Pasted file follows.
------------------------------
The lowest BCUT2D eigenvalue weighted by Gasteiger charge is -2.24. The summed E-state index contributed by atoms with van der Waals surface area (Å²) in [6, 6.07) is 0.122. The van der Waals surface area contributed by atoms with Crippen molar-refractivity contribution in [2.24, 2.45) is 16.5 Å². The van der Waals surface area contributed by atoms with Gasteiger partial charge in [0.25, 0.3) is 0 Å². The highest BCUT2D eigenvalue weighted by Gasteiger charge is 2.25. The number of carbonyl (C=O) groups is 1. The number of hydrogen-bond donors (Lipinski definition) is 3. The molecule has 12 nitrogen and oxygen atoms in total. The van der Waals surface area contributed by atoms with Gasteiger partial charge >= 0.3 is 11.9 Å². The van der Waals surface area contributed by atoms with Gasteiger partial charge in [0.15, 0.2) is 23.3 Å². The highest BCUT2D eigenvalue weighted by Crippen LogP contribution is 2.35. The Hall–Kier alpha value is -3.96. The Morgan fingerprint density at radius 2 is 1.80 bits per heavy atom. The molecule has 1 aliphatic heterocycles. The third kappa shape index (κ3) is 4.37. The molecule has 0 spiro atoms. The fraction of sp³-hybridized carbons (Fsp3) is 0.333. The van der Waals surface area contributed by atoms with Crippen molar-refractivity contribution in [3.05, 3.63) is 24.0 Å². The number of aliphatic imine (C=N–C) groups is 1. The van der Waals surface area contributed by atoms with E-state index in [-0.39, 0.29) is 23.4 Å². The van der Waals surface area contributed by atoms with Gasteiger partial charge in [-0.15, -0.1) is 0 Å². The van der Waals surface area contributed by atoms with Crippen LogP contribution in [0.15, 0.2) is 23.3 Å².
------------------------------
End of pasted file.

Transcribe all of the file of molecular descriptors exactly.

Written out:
The lowest BCUT2D eigenvalue weighted by Gasteiger charge is -2.24. The summed E-state index contributed by atoms with van der Waals surface area (Å²) in [6, 6.07) is 0.122. The van der Waals surface area contributed by atoms with Crippen molar-refractivity contribution in [2.24, 2.45) is 16.5 Å². The van der Waals surface area contributed by atoms with Gasteiger partial charge in [0.25, 0.3) is 0 Å². The highest BCUT2D eigenvalue weighted by Gasteiger charge is 2.25. The number of carbonyl (C=O) groups is 1. The number of hydrogen-bond donors (Lipinski definition) is 3. The molecule has 12 nitrogen and oxygen atoms in total. The van der Waals surface area contributed by atoms with Gasteiger partial charge >= 0.3 is 11.9 Å². The van der Waals surface area contributed by atoms with Gasteiger partial charge in [0.15, 0.2) is 23.3 Å². The highest BCUT2D eigenvalue weighted by Crippen LogP contribution is 2.35. The Hall–Kier alpha value is -3.96. The Morgan fingerprint density at radius 2 is 1.80 bits per heavy atom. The molecule has 1 aliphatic heterocycles. The third kappa shape index (κ3) is 4.37. The molecule has 0 spiro atoms. The fraction of sp³-hybridized carbons (Fsp3) is 0.333. The van der Waals surface area contributed by atoms with Crippen molar-refractivity contribution in [3.05, 3.63) is 24.0 Å². The number of aliphatic imine (C=N–C) groups is 1. The van der Waals surface area contributed by atoms with E-state index in [-0.39, 0.29) is 23.4 Å². The van der Waals surface area contributed by atoms with Gasteiger partial charge in [-0.15, -0.1) is 0 Å². The van der Waals surface area contributed by atoms with Crippen LogP contribution in [0.15, 0.2) is 23.3 Å².